FRAMINGHAM – On Tuesday, September 4, the day after Labor Day, Framingham voters will select one Republican, one Democrat, and possibly one Libertarian to appear on the November ballot. Voters in Precincts (not City Districts) 1, 2, 4, 5, 6, 7, 9, 10, 11, 12 and 15 will see no names on any of those three ballots however. With the death of Rep. Walsh in May there was not time for any candidate to gather signatures and appear on the ballot. Thus, every candidate that wants the 6th Middlesex state representative seat must run a write-in campaign.
There are five candidates who have announced write-in campaigns – four Democrats and one Republican. The Democrats are Mary Kate Feeney, Mike Gatlin, Maria Robinson, and Mark Tilden. The Republican is Tom Blandford. The individuals who receives the most votes in any party ballot (minimum of 150 votes) will appear on the November ballot. In Framingham, as in the state, the majority of registered voters are unenrolled, which means they have no party affiliation. Unenrolled voters may choose a Democratic, Republican, or Libertarian ballot on Tuesday, Sept 4 and write in the candidate of their choice. The announced Democratic candidates are encouraging voters to pull a Democratic ballot and write their name, and the Republican candidate is encouraging unenrolled voters to pull a Republican ballot and write his name.
Source asked the write-in state representative candidates a series of questions, earlier this month. Each day this week and last week, the answers to the questions are being published to help voters make a choice.
Today’s question — Massachusetts’ economy is strong. But in the City of Framingham there are empty store fronts and empty plazas. As a state representative, what can you do to help the City achieve economic growth?
FEENEY: Right now there are properties that are not living up to their potential and to what the neighbors have a right to expect. Even our Downtown has not been revitalized in a way that is responsive to Framingham’s diverse needs. Together we can work to redevelop and improve properties in our community that are underutilized and are creating a drag on our neighborhoods and our overall economic well-being.
We see a crane in Downtown Framingham – but it is building part of the 2,000 new apartment units going into the area, not new space for innovative companies, entertainment centers or artist studio space. Apartments have a place in a community, as a home for young professionals or empty nesters. But we need to also focus on how we attract businesses to start and grow in Framingham, provide jobs for our residents and resources for our city services.
Right now, the Marlborough Economic Development and Industrial Corporation is eating our lunch. Opportunities and businesses have passed us by for other communities, like Marlborough and Waltham. Working with our city and business leaders, I will work to change that.
As our full-time representative, I will bring my knowledge of Framingham to obtain the state support that Framingham needs. We need that advocate who can identify grants, investments and programs that will grow our economic base and help tell the Framingham story to potential businesses, encouraging them to come to our community. I will work with the city government and all interested parties in an open collaborative process, a visionary charrette, to develop plans that reflect our values and meet our needs.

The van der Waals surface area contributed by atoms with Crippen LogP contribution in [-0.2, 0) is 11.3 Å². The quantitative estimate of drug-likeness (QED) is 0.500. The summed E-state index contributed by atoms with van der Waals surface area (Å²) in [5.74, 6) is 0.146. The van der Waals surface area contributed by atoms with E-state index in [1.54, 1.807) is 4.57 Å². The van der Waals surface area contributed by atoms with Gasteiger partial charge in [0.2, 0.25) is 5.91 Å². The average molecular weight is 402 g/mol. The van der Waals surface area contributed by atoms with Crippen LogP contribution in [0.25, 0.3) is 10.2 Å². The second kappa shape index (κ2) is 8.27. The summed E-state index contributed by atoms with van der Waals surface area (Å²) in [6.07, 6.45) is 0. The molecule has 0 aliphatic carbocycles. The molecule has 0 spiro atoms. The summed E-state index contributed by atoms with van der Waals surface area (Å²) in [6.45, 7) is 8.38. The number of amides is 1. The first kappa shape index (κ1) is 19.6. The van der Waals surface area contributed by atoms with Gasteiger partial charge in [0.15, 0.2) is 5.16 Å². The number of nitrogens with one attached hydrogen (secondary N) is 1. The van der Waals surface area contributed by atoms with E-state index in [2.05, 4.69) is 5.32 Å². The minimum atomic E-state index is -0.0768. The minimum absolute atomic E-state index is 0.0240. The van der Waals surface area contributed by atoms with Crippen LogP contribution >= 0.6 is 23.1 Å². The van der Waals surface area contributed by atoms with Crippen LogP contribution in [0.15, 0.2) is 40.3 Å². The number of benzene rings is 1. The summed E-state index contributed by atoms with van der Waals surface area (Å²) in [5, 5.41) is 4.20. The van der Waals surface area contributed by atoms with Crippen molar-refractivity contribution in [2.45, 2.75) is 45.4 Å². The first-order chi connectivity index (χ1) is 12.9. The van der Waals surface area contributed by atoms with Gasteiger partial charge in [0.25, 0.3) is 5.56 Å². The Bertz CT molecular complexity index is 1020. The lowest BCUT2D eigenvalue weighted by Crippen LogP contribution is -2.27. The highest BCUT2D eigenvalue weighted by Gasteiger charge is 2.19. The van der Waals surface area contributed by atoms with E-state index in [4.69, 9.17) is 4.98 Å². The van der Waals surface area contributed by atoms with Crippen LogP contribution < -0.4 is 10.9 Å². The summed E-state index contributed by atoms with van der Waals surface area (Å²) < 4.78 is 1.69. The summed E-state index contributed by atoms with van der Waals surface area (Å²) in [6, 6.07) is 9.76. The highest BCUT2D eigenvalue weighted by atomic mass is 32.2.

Working with local business owners, I will work to address their concerns and to make changes on a state level that encourage businesses to flourish here and throughout the Commonwealth.
GATLIN: As a State Representative, I would work closely with Senate President Spilka to bring infrastructure dollars and tax incentives to Framingham to create more economic opportunities in our downtown and to revitalize now vacant shopping centers.
TILDEN: Force landlords to actively promote or market their properties or impose a blight tax and give the money to seniors for tax relief.
Give financial incentives to landlords who pay for build outs and enter into long term leases with new retail businesses.
ROBINSON: One great opportunity that state representatives have is to work with representatives from cities and towns so we can learn what worked and what didn’t for them.
When it comes to empty store fronts, I see Arlington as a success story, having significantly reduced the number of empty stores in its downtown area. I have a meeting set up with the town manager’s office in Arlington to talk about how they attracted new small and medium-sized businesses to the downtown area.
BLANDFORD: My business experience in the marketing field has taught me that you reward businesses that are willing to build and grow in your city and you punish those that are not.
We need to make sure that businesses that are willing to build here are not punished by raising their taxes but instead be given a tax break.
Editor’s Note: The candidates were given 500 words or less for a response. The responses are published below, as received, unless they went over 500 words, and then the news site cut the answer at the sentence closest to 500 words.